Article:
Canada's top court rules U.S.-based First Nation maintains rights across the border

By Moira Warburton and Steve Scherer

OTTAWA, April 23 (Reuters) - Canada's Supreme Court ruled on Friday that the descendants of the U.S.-based Sinixt nation maintained ancestral land rights even after members moved south in the 19th century, a landmark decision that ends a decade-long legal dispute.

The court ruled in favor of Rick Desautel, a Sinixt descendant who lives in Washington state. In 2010, he was charged with hunting without a license on traditional Sinixt lands in British Columbia.

Canada's Indigenous people have the right to hunt in their traditional lands. In 1956, Canada declared the Sinixt "extinct" because members of the nation had either died or were no longer living in the country.

In Desautel's case, federal prosecutors had argued the Sinixt were not protected by the rights in Canada's constitution because they no longer were present in the country.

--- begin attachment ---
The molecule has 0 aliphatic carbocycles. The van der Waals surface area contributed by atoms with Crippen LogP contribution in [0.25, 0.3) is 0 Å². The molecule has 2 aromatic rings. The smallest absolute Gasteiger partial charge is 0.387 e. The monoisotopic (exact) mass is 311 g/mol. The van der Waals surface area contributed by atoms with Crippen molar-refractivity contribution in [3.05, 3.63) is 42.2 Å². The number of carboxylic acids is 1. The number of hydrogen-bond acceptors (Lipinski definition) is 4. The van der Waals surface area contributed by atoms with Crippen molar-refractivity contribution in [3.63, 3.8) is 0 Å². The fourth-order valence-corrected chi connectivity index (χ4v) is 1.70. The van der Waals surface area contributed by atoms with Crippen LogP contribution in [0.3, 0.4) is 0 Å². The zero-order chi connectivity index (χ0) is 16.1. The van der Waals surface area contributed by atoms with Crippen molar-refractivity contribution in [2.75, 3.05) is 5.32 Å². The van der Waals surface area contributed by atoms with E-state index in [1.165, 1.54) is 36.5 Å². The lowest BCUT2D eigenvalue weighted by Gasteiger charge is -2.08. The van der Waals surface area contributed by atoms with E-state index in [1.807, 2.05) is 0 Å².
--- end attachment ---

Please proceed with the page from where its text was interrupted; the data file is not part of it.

But the Supreme Court agreed with the lower courts and dismissed the federal appeal, ruling that as long as a nation could prove ties to the land from before first contact with Europeans, they did not have to consistently use that land for their rights to apply.

Refusing rights to Indigenous people who were forced to leave Canada "would risk perpetuating the historical injustice suffered by Aboriginal peoples at the hands of Europeans," the court said.

(Reporting by Moira Warburton in Vancouver and Steve Scherer in Ottawa; Editing by Chizu Nomiyama Editing by Chizu Nomiyama)

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